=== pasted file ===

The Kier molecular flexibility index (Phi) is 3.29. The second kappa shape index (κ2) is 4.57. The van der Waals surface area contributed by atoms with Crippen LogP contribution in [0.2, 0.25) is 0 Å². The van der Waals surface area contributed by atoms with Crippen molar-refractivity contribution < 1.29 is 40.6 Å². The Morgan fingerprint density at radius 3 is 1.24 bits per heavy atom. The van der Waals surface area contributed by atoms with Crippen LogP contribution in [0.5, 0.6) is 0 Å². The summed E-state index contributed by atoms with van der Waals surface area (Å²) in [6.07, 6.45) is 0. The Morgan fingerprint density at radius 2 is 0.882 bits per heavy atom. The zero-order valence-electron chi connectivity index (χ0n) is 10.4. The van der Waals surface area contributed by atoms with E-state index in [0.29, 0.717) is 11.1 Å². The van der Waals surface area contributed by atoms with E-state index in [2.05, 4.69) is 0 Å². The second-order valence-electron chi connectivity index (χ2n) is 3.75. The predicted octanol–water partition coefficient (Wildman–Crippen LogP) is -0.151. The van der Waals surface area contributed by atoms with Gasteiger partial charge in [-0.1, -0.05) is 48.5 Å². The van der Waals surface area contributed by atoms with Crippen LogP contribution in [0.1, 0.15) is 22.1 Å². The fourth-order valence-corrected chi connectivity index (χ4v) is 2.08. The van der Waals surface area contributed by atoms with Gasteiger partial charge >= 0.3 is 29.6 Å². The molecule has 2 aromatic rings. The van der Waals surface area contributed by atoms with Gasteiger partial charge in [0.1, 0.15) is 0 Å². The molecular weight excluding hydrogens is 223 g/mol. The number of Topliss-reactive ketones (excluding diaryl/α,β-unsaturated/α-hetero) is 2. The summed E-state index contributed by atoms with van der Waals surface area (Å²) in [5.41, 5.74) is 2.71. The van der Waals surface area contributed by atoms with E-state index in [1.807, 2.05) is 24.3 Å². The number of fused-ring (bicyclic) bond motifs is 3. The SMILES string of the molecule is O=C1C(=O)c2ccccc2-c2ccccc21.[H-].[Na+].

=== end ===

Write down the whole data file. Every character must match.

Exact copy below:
The Kier molecular flexibility index (Phi) is 3.29. The second kappa shape index (κ2) is 4.57. The van der Waals surface area contributed by atoms with Crippen LogP contribution in [0.2, 0.25) is 0 Å². The van der Waals surface area contributed by atoms with Crippen molar-refractivity contribution < 1.29 is 40.6 Å². The Morgan fingerprint density at radius 3 is 1.24 bits per heavy atom. The van der Waals surface area contributed by atoms with Crippen LogP contribution in [0.5, 0.6) is 0 Å². The summed E-state index contributed by atoms with van der Waals surface area (Å²) in [6.07, 6.45) is 0. The Morgan fingerprint density at radius 2 is 0.882 bits per heavy atom. The zero-order valence-electron chi connectivity index (χ0n) is 10.4. The van der Waals surface area contributed by atoms with E-state index in [0.29, 0.717) is 11.1 Å². The van der Waals surface area contributed by atoms with E-state index in [2.05, 4.69) is 0 Å². The second-order valence-electron chi connectivity index (χ2n) is 3.75. The predicted octanol–water partition coefficient (Wildman–Crippen LogP) is -0.151. The van der Waals surface area contributed by atoms with Gasteiger partial charge in [-0.1, -0.05) is 48.5 Å². The van der Waals surface area contributed by atoms with Crippen LogP contribution in [0.1, 0.15) is 22.1 Å². The fourth-order valence-corrected chi connectivity index (χ4v) is 2.08. The van der Waals surface area contributed by atoms with Gasteiger partial charge >= 0.3 is 29.6 Å². The molecule has 2 aromatic rings. The van der Waals surface area contributed by atoms with Gasteiger partial charge in [0.1, 0.15) is 0 Å². The molecular weight excluding hydrogens is 223 g/mol. The number of Topliss-reactive ketones (excluding diaryl/α,β-unsaturated/α-hetero) is 2. The summed E-state index contributed by atoms with van der Waals surface area (Å²) in [5.41, 5.74) is 2.71. The van der Waals surface area contributed by atoms with E-state index in [1.807, 2.05) is 24.3 Å². The number of fused-ring (bicyclic) bond motifs is 3. The SMILES string of the molecule is O=C1C(=O)c2ccccc2-c2ccccc21.[H-].[Na+].